I've been practicing different styles of yoga for more than 5 years, and love a challenging vinyassa flow class to function as my workout for the day. When I heard that GLIDE Yoga was putting on free chair yoga classes as part of a recent street festival in San Francisco's Tenderloin, my interest was piqued. I'd heard that chair yoga can be adapted for different populations, and as a volunteer teacher always looking for new ideas, I thought it'd be a great chance to see and experience it for myself.
While I've used a chair in some Iyengar style classes for certain poses, I couldn't imagine a full class based around a chair. A few minutes into the practice, I realized that chair yoga can be every bit as challenging as a practice on the mat.
After a gentle warmup that involved seated cat/cow movements, then shoulder and neck rolls, we moved into seated sun salutations that I could feel were stretching and toning muscles throughout my body. Twenty minutes later, our teacher, Raquel, exclaimed, "I'm feeling hot, what about you guys?" at which point my neighbors and I vigorously shook our heads yes.
A chair class emphasizes the same keys as more traditional forms of yoga: proper alignment, breath awareness, and controlled movement. Throughout the practice, the teacher reminded us to check our alignment, and offered modifications for students based on their bodies' range of motion that day. She also reminded us when to inhale and when to exhale, linking the poses to the breath. When my 80+ neighbor couldn't lift her left foot all the way up to rest on her right thigh, Raquel quickly demonstrated an accessible modification that brought a huge smile to my neighbor's face.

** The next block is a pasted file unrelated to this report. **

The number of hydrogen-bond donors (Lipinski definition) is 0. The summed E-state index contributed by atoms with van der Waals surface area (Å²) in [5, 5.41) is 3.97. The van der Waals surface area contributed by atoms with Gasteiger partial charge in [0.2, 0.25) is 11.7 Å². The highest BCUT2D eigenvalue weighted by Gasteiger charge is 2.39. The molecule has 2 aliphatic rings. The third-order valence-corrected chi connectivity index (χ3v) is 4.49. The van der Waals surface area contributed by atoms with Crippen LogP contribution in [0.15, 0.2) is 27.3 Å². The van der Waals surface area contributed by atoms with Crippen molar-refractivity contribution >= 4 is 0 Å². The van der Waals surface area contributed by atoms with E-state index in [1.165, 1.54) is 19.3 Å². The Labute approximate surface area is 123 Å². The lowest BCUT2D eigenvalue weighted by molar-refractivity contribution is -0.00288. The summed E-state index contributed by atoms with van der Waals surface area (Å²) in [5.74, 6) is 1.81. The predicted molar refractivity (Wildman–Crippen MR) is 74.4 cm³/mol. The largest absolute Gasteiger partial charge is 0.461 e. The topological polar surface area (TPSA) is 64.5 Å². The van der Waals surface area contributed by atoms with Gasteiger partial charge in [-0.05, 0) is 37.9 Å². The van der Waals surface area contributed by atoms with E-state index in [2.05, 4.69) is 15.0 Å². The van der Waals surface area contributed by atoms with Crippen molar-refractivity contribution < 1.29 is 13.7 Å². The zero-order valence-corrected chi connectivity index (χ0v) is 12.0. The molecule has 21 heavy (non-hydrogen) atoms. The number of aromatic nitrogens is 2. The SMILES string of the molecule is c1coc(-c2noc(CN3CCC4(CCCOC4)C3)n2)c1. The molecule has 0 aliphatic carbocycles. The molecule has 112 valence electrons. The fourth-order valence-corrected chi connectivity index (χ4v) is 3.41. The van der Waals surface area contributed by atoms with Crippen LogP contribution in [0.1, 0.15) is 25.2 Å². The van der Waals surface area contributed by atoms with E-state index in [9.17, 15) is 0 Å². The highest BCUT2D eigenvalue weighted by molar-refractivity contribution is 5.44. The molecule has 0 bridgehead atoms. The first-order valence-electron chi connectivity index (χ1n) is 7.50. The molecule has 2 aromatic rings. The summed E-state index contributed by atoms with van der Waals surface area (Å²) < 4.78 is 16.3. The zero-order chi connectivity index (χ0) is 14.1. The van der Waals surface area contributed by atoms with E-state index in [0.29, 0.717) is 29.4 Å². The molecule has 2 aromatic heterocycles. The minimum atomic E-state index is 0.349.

This chair yoga class was presented in a circle, with the instructor modeling most of the poses. It led to a more intimate atmosphere than a regular class, where I usually feel anonymous practicing on my mat. I was able to catch the smiles of my classmates, and a close circle allowed encouragement for one individual to be felt by the whole group. If one person modified a pose, the circular setup quickly provided visual cues to others who wanted to follow suit. Finally, yoga that encouraged bonding across generations!
The potential for creativity in a chair yoga class is enormous. In one pose, we scooted forward, grasped the legs of the chair with our hands, slid our seats off chair and slowly bent up and down. I immediately understood the implications for my triceps! We also used the chair as a prop for poses such as Warrior 1, Tree, and even Chair pose. This made the poses much less threatening for a first-timer, or for somebody seeking help with balance.
While chair yoga has been gaining popularity in hospitals and senior centers, the ever-evolving future of yoga may just incorporate more chair yoga classes into mainstream studios and gyms. This accessible form of the practice is fun, engaging, and quite safe when practiced mindfully. I can't wait for my next class!